Who is considered a “resident relative” under UM coverage in a Florida auto insurance policy?
Insurance policies usually say that a “relative” includes relationship by blood or marriage
For example, GEICO’s typical car insurance policy says that “relative” means a person related to you by blood, marriage or adoption (including a ward or foster child) who is a resident of the same household as you.
Which Family Members Are Resident Relatives?
The most common examples of resident relatives are people who are related to you by blood or marriage.
Resident relatives include your:
- Father and mother, sisters, brothers
- Grandparents, grandchildren, great grandparents, great-grandchildren
- Aunts, uncles, nieces and nephews
Example #1 – Resident relative by blood
Therefore, John’s UM coverage extends to Lisa because they are relatives of the same household.
UM coverage is possible even if you live away from the insured house
A relative may be able to claim uninsured motorist coverage under the insured’s policy as an insured even if the relative lives away from the insured house.
Whether you are considered a resident relative is determined on a case by case basis.
Let’s go over a few examples where a relative of the insured is entitled to UM coverage even though the relative did not live in the same house as the insured.
- If you are temporarily living somewhere else.
- If you are an insured’s child and you’re living in a condo away from your parents while you are experimenting to see if this situation is right for you.
- A child of an insured who is in the military. But if you are in the military and you marry and live in a different house with your spouse then you are not considered a resident relative of your parent’s house in terms of uninsured motorist coverage.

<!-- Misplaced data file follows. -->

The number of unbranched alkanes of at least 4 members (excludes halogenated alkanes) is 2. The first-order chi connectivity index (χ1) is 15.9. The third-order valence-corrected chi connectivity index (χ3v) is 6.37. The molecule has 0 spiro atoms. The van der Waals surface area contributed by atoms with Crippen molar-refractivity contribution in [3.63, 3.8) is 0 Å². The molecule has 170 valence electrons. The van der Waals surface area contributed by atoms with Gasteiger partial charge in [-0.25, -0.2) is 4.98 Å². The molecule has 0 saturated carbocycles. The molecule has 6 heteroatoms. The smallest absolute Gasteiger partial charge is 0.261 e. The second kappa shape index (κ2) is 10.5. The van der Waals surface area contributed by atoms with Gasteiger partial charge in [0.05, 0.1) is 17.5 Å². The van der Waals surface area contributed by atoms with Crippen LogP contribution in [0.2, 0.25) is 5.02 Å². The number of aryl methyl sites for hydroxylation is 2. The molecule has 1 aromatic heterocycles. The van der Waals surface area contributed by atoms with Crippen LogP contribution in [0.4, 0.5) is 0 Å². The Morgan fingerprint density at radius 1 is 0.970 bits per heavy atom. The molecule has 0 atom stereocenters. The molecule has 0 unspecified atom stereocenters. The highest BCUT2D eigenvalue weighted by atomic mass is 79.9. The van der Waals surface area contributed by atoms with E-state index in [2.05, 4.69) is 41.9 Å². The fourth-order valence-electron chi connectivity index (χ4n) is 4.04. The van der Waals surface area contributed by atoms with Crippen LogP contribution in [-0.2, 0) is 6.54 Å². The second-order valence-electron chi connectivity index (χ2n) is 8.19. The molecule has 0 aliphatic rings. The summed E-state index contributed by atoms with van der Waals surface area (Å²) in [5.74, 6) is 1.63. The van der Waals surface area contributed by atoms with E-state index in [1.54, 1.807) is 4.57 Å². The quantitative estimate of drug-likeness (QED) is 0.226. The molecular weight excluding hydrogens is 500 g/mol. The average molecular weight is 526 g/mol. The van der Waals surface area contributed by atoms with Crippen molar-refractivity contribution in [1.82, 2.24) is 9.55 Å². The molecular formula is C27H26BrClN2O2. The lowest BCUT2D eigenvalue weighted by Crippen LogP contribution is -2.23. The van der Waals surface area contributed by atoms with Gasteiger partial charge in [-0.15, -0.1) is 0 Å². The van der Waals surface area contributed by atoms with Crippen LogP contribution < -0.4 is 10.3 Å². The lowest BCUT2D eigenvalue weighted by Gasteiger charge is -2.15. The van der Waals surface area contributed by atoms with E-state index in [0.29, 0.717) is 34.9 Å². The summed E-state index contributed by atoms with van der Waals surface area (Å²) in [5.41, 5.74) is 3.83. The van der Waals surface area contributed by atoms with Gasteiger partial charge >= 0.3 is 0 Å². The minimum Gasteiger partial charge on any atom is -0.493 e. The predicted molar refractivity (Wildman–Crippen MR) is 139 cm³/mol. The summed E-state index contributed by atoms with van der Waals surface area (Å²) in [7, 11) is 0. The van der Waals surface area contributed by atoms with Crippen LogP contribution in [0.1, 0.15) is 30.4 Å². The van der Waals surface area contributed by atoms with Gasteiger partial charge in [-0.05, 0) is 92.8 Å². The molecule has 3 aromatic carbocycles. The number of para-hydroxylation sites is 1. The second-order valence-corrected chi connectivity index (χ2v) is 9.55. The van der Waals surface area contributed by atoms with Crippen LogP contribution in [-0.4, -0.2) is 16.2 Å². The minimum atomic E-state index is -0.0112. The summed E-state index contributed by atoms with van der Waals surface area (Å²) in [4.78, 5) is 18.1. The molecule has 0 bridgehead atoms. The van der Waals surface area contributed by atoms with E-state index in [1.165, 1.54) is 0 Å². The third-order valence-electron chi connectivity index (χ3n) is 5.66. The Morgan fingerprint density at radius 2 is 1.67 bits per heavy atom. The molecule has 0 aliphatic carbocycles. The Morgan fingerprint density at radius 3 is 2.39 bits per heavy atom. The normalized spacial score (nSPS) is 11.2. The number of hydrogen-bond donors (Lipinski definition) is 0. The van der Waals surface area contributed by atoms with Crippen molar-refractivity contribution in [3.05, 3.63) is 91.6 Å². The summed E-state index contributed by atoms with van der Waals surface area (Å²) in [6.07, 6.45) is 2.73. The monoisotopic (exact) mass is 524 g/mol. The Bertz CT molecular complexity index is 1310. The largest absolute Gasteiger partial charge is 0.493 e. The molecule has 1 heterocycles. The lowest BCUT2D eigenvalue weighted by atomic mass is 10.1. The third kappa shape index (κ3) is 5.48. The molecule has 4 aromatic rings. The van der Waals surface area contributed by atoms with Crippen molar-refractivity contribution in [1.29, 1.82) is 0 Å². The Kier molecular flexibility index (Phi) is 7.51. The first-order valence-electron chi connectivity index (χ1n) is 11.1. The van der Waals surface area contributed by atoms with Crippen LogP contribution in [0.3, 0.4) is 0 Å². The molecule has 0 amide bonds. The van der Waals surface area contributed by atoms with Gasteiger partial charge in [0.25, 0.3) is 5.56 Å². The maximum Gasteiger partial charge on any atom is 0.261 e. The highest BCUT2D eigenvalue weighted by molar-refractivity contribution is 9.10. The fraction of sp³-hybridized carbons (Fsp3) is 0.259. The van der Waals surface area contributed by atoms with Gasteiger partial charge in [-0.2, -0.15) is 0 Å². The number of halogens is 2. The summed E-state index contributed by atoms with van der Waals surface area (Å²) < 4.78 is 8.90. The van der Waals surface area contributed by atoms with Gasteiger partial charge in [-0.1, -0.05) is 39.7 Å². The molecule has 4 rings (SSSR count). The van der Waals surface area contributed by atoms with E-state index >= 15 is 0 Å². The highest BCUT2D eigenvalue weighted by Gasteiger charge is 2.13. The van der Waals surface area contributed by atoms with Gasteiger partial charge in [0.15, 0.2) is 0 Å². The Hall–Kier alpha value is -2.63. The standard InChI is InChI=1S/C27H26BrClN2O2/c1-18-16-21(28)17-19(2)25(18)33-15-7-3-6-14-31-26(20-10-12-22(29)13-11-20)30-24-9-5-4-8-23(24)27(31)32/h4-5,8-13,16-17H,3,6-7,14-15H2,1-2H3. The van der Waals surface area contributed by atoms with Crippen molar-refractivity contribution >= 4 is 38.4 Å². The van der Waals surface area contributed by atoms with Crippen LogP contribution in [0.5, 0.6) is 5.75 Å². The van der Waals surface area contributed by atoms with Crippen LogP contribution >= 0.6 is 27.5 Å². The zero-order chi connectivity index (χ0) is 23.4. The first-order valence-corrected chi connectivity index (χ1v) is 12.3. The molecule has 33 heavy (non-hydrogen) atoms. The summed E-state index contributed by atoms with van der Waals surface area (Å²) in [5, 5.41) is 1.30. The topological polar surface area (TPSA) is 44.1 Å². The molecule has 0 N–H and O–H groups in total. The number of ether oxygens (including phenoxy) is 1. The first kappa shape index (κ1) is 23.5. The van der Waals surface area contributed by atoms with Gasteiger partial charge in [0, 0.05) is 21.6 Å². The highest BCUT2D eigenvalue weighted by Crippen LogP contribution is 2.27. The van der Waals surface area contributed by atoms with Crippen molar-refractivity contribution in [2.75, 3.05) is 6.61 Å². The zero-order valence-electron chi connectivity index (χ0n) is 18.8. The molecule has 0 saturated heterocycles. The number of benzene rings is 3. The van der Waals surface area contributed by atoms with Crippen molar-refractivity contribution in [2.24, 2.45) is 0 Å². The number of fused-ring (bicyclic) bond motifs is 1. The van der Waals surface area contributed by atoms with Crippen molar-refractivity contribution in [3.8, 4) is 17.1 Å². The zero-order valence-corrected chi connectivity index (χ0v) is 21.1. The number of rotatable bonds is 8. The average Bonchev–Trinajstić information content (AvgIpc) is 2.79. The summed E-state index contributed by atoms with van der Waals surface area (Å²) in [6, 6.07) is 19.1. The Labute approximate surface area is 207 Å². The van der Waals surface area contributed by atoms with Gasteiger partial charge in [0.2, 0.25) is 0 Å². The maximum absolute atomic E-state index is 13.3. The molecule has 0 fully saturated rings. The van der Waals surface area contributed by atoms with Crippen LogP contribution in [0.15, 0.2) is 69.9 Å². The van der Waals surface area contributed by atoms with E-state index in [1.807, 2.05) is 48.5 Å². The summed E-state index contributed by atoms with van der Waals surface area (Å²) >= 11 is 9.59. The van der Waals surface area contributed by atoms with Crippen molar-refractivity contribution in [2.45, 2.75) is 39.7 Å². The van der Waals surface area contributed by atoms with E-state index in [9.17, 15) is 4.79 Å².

- A child of parents who are divorced is entitled to UM under both parent’s policies if the parents have shared custody.
- An insured’s relative (through blood or marriage), if living in a rented apartment in a different city while attending college, university or vocational school. General Guaranty Insurance Co. v. Broxsie, 239 So.2d 595 (Fla. 1st DCA 1970).
- A child from another state who is temporarily living with relatives in Florida while attempting to find a job.
- Relatives who are temporarily living with the insured if their house is being repaired.
Are You a “Resident Relative” of a Steprelative?
Although there isn’t an exact Florida law on point, the case law seems to imply that steprelatives are considered “relatives” for purposes of UM.
In Hunt v. State Farm Mutual Insurance Company, 349 So.2d 642 (Fla. 1st DCA 1977), Mike Hunt was injured while riding as a passenger in a truck. This wasn’t my case.
It was a one vehicle accident. He settled the case with the driver of the truck and the driver’s liability insurer, Florida Farm Bureau.
Hunt then sued to under two separate car insurance policies issued to his mother, Wilma, and to her husband and his stepfather, James.
Hartford Insured Mike’s Stepdad
Hartford Accident and Indemnity Company insured Mike Hunt’s step-father, James. Hartford’s argued that Hunt wasn’t a relative of the named insured, James.
The language in the Hartford UM policy said that an insured is “the first person named in the declaration and if a resident of the household, his spouse and the relatives of either…”
The court said Hunt is:
- the son of Wilma, the spouse of James.
- a resident of the names insured (James) household
Thus, the court said that Hunt is covered under James’ UM policy with Hartford. Based on this case, I think the following are “relatives” under Florida UIM law.
- Stepchildren (Stepson and Stepdaughter).
- Stepparents (stepmom, stepmother, stepdad and stepfather).
- Stepbrother, stepsister
- Half-brothers, half-sisters.
It is also important to know what Class II insureds are.
Uninsured motorist insurance is a complicated subject. Even attorneys who have practicing 30+ years will agree on this.
I received a call from an attorney from another state. He wanted to see if the resident of his state could qualify under his parent’s Florida uninsured motorist insurance. The claimant’s parent lived in Florida.
The attorney left me this kind 5 star review on my law firm’s Google local business listing:
I am an attorney licensed to practice law in New Mexico. I called Mr. Ziegler’s law office to discuss Florida uninsured motorist law and was able to speak to Justin within seconds. He was very knowledgable and thoroughly answered my questions. It appears that Florida residents are in good hands when they hire Justin to represent them for their personal injury needs.
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